The QLCS storm structure changes over the simulation period. During the first 2 h of the simulation (e.g., Fig. 4b), the convective line is robust, and storms are spaced closely together so that it is difficult to discern the individual convective cores. As the simulation progresses, the QLCS-embedded storms become more isolated, and the trailing region of the stratiform precipitation expands in areal coverage (Fig. 4d and f). Boundary layer turbulence and QLCS modifications to the environment also cause isolated storms to initiate in the warm sector (Fig. 4f). Strong vertical wind shear and modest instability cause many of the isolated storms to persist until they exit the domain or are absorbed by the approaching QLCS.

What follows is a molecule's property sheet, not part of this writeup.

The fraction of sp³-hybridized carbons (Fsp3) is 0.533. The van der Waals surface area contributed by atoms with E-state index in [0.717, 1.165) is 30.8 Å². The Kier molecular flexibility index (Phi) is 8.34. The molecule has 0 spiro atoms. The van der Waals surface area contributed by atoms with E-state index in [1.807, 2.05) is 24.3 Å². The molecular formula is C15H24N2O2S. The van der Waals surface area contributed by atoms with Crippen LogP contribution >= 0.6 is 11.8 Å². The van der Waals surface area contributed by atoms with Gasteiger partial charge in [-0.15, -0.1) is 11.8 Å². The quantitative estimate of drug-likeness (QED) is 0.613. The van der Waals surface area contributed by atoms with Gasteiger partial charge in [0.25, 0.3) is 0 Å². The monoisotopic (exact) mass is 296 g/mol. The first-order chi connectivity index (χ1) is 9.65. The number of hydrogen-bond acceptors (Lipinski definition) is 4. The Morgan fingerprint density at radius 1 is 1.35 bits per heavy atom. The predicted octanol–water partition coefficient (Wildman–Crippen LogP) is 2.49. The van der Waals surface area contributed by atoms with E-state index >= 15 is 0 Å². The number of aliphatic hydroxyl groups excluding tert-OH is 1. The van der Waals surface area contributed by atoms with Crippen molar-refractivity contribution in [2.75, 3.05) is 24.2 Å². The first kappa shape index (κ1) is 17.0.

Severe weather hazards (e.g., tornadoes, wind, and hail) are small in scale and not fully resolved by the nature run simulation. Since these phenomena cannot be explicitly predicted, diagnostic tools are used to identify areas of intense convection in model output. Updraft helicity, which is the vertical integration of updraft intensity multiplied by vertical vorticity between 2 and 5 km (Kain et al., 2008), is a commonly used proxy for severe weather in CAM forecast experiments (e.g., Kain et al., 2010; Sobash et al., 2011, 2016; Clark et al., 2012; Gallo et al., 2016; Loken et al., 2017; Carlin et al., 2017; Skinner et al., 2018; Potvin et al., 2019; Miller et al., 2022). Updraft helicity can skillfully predict severe weather events because the algorithm identifies mid-level mesocyclones that produce a disproportionately large number of severe weather reports. To identify areas of intense convection and understand how these storms evolve, the nature run maximum updraft helicity is evaluated (Fig. 5).